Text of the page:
The Marea Cinque Terre is made from a blend of several traditional local grape varieties: Bosco, Vermentino, and Albarola. The result is a full-bodied, earthy wine of immense character, with a deeper golden tint to its color than is found in his other whites. This wine was an excellent choice as its deep, almost saline quality of the wine really gave the perfect vegetables a great boost in flavor; the wine cleansed the palate beautifully to make each bite taste great. I urge you to not only try this wine, but eat locally and to know thy farmer.
A lesson in terroir
When I hear “Liguria,” I have a few images pop to mind: Pesto Genovese, Pigato, Cinque Terre and just-off-the-boat seafood. But what really comes to mind is the inextricable nature of all these images. With its beautiful landscapes, interesting wines and super-fresh cuisine, Liguria, a crescent-shaped coastal region in the northwest of Italy, demonstrates the epitome of the word “terroir.”
During my one-year stay in Italy, I learned about the wines of Liguria. I’d heard that Cinque Terre was a scenic place on the coast of Liguria, and I made it a point to go see the land, drink the wine, eat the food and talk with the people. Cinque Terre means “Five Lands,” and indeed there are five villages that make up the region: Corniglia, Vernazza, Monterosso al Mare, Manarola and Riomaggiore. Cinque Terre, the epicenter of Liguria, is best known by its coastal mountainous trail that can be several hundreds of meters high, and when walking, you’ve nothing but some wires to prevent you from falling to the rocky ocean bottom. This is why you must leave the wine drinking until after the hike.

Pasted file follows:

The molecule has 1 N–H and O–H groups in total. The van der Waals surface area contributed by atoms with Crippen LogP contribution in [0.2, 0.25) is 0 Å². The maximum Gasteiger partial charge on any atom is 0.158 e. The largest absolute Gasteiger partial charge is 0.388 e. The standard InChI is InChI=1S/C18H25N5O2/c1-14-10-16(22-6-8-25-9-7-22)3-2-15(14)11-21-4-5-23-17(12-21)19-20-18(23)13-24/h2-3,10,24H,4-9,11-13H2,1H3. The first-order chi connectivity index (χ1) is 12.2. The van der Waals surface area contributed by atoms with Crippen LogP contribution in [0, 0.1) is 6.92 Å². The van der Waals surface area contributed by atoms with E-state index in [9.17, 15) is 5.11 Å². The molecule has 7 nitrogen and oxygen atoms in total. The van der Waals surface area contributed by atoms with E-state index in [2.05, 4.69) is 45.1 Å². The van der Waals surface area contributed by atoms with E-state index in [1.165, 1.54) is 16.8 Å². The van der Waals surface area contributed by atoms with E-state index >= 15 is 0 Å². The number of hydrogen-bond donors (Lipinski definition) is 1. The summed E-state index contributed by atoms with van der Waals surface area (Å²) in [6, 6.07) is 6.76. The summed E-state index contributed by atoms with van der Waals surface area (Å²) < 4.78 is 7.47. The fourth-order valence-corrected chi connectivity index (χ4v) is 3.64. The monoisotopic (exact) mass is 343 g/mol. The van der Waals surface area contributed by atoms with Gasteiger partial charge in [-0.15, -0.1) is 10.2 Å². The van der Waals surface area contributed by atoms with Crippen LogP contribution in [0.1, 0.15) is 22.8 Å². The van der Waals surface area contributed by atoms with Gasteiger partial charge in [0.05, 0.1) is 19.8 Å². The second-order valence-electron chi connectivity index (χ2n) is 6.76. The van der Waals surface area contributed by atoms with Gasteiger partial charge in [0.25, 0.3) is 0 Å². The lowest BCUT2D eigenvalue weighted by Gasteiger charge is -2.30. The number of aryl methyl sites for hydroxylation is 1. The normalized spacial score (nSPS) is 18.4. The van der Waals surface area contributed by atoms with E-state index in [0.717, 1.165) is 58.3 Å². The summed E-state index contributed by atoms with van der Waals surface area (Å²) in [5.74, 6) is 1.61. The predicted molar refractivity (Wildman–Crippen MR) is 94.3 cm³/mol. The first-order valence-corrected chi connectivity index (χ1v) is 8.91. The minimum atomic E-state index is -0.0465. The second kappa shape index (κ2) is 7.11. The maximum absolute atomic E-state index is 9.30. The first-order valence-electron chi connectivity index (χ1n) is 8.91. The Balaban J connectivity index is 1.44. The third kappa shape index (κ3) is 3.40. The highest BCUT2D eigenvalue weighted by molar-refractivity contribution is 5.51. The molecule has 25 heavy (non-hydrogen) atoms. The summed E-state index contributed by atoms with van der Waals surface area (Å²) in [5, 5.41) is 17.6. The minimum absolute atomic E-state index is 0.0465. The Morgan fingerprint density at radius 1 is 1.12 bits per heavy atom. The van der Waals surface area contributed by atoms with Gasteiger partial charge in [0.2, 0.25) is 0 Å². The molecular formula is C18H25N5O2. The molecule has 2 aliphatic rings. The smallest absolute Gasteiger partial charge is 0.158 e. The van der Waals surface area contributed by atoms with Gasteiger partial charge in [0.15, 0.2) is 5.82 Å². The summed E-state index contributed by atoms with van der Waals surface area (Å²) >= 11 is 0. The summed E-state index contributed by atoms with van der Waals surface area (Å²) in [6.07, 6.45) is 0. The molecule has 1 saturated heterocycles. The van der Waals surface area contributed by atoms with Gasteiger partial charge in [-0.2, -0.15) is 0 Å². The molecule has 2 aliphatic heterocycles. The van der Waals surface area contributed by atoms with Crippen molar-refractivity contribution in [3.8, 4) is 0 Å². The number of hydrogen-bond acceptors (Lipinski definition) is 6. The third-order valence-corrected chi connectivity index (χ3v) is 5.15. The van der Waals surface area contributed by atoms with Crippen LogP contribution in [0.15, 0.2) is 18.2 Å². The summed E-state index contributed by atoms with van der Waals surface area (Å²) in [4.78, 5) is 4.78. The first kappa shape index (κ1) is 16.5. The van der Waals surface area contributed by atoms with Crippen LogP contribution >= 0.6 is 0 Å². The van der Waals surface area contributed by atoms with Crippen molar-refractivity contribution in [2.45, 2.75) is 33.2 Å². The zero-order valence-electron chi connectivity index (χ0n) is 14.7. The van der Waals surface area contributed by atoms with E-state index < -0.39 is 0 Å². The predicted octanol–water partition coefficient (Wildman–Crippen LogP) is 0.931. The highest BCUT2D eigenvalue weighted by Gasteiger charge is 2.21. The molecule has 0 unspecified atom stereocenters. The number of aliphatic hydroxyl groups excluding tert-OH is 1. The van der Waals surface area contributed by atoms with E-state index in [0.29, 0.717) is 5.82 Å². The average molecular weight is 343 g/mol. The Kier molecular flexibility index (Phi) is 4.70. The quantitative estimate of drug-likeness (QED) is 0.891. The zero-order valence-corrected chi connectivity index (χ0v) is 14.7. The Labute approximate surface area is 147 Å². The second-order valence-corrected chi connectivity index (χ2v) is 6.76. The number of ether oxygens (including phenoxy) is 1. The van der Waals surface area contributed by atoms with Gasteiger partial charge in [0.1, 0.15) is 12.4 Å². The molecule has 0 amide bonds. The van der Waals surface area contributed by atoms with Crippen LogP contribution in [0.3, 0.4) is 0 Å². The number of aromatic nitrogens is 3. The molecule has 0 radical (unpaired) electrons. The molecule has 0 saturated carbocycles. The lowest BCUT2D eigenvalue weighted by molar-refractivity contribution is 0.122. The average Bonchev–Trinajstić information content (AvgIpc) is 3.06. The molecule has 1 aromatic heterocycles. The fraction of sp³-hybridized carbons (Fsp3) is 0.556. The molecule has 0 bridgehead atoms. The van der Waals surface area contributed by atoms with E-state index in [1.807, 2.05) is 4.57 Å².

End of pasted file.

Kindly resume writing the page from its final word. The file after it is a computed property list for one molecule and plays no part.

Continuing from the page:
Many vineyards in Liguria are literally chiseled out of the coastal mountains and rest precariously on terraces. Heat radiates off the rocks and adds extra ripeness to the grapes, something that would not normally be achievable in these higher climes. Not only are these vineyards on steep slopes that allow for good drainage, but they also benefit from cool sea breezes that provide air circulation, which keeps the grapes dry and prevents molds and other forms of rot from developing. The refreshing, cool nights near the coast help the grapes retain their natural acidity, and the proximity to the sea can impart a savory quality to the wines. The region’s dominant white grape varieties, Pigato and Vermentino, thrive in these conditions, and while they’re often considered the same variety, they do portray different flavor profiles.